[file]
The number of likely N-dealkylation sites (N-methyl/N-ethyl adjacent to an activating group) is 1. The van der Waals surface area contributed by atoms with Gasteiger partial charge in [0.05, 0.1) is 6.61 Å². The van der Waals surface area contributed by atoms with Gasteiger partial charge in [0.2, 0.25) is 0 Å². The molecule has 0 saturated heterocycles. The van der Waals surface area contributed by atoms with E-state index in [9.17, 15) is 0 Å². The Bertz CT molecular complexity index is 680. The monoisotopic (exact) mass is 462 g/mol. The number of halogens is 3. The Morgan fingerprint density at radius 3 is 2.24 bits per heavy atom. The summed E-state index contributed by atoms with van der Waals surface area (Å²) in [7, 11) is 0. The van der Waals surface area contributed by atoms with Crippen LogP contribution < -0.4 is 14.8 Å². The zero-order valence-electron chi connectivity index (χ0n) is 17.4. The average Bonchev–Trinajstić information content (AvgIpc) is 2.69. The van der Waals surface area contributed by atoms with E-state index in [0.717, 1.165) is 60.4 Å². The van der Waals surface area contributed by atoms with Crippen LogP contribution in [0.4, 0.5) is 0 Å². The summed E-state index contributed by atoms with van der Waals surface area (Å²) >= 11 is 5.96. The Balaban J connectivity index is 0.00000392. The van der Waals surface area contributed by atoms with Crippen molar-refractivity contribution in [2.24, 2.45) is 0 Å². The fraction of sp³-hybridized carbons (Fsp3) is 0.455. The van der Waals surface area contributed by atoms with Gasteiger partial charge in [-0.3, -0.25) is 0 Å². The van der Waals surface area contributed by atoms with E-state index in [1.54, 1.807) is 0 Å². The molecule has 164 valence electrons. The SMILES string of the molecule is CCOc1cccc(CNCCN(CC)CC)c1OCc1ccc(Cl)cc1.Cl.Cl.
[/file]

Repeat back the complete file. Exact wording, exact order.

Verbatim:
The number of likely N-dealkylation sites (N-methyl/N-ethyl adjacent to an activating group) is 1. The van der Waals surface area contributed by atoms with Gasteiger partial charge in [0.05, 0.1) is 6.61 Å². The van der Waals surface area contributed by atoms with Gasteiger partial charge in [0.2, 0.25) is 0 Å². The molecule has 0 saturated heterocycles. The van der Waals surface area contributed by atoms with E-state index in [9.17, 15) is 0 Å². The Bertz CT molecular complexity index is 680. The monoisotopic (exact) mass is 462 g/mol. The number of halogens is 3. The Morgan fingerprint density at radius 3 is 2.24 bits per heavy atom. The summed E-state index contributed by atoms with van der Waals surface area (Å²) in [7, 11) is 0. The van der Waals surface area contributed by atoms with Crippen LogP contribution < -0.4 is 14.8 Å². The zero-order valence-electron chi connectivity index (χ0n) is 17.4. The average Bonchev–Trinajstić information content (AvgIpc) is 2.69. The van der Waals surface area contributed by atoms with E-state index in [0.717, 1.165) is 60.4 Å². The van der Waals surface area contributed by atoms with Crippen LogP contribution in [0.4, 0.5) is 0 Å². The summed E-state index contributed by atoms with van der Waals surface area (Å²) >= 11 is 5.96. The Balaban J connectivity index is 0.00000392. The van der Waals surface area contributed by atoms with Crippen molar-refractivity contribution in [2.24, 2.45) is 0 Å². The fraction of sp³-hybridized carbons (Fsp3) is 0.455. The van der Waals surface area contributed by atoms with Gasteiger partial charge in [-0.3, -0.25) is 0 Å². The van der Waals surface area contributed by atoms with E-state index in [1.54, 1.807) is 0 Å². The molecule has 164 valence electrons. The SMILES string of the molecule is CCOc1cccc(CNCCN(CC)CC)c1OCc1ccc(Cl)cc1.Cl.Cl.